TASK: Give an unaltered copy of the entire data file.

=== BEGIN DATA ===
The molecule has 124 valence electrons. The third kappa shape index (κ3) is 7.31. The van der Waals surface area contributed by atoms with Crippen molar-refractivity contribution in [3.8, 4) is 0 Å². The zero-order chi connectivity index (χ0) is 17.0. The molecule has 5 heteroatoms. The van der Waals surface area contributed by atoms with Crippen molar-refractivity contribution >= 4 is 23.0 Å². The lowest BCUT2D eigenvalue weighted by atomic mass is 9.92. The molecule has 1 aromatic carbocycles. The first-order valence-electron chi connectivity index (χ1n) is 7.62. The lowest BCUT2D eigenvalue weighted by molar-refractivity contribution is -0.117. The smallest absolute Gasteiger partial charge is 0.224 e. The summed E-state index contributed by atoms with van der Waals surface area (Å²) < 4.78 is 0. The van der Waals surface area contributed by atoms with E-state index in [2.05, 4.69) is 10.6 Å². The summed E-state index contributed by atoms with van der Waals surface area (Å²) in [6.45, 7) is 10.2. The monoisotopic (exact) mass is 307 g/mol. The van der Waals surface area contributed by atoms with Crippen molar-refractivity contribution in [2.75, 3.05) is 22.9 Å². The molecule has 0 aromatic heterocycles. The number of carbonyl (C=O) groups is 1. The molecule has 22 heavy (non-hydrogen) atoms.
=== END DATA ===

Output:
The molecule has 124 valence electrons. The third kappa shape index (κ3) is 7.31. The van der Waals surface area contributed by atoms with Crippen molar-refractivity contribution in [3.8, 4) is 0 Å². The zero-order chi connectivity index (χ0) is 17.0. The molecule has 5 heteroatoms. The van der Waals surface area contributed by atoms with Crippen molar-refractivity contribution >= 4 is 23.0 Å². The lowest BCUT2D eigenvalue weighted by atomic mass is 9.92. The molecule has 1 aromatic carbocycles. The first-order valence-electron chi connectivity index (χ1n) is 7.62. The lowest BCUT2D eigenvalue weighted by molar-refractivity contribution is -0.117. The smallest absolute Gasteiger partial charge is 0.224 e. The summed E-state index contributed by atoms with van der Waals surface area (Å²) < 4.78 is 0. The van der Waals surface area contributed by atoms with E-state index in [2.05, 4.69) is 10.6 Å². The summed E-state index contributed by atoms with van der Waals surface area (Å²) in [6.45, 7) is 10.2. The monoisotopic (exact) mass is 307 g/mol. The van der Waals surface area contributed by atoms with Crippen molar-refractivity contribution in [2.75, 3.05) is 22.9 Å². The molecule has 0 aromatic heterocycles. The number of carbonyl (C=O) groups is 1. The molecule has 22 heavy (non-hydrogen) atoms.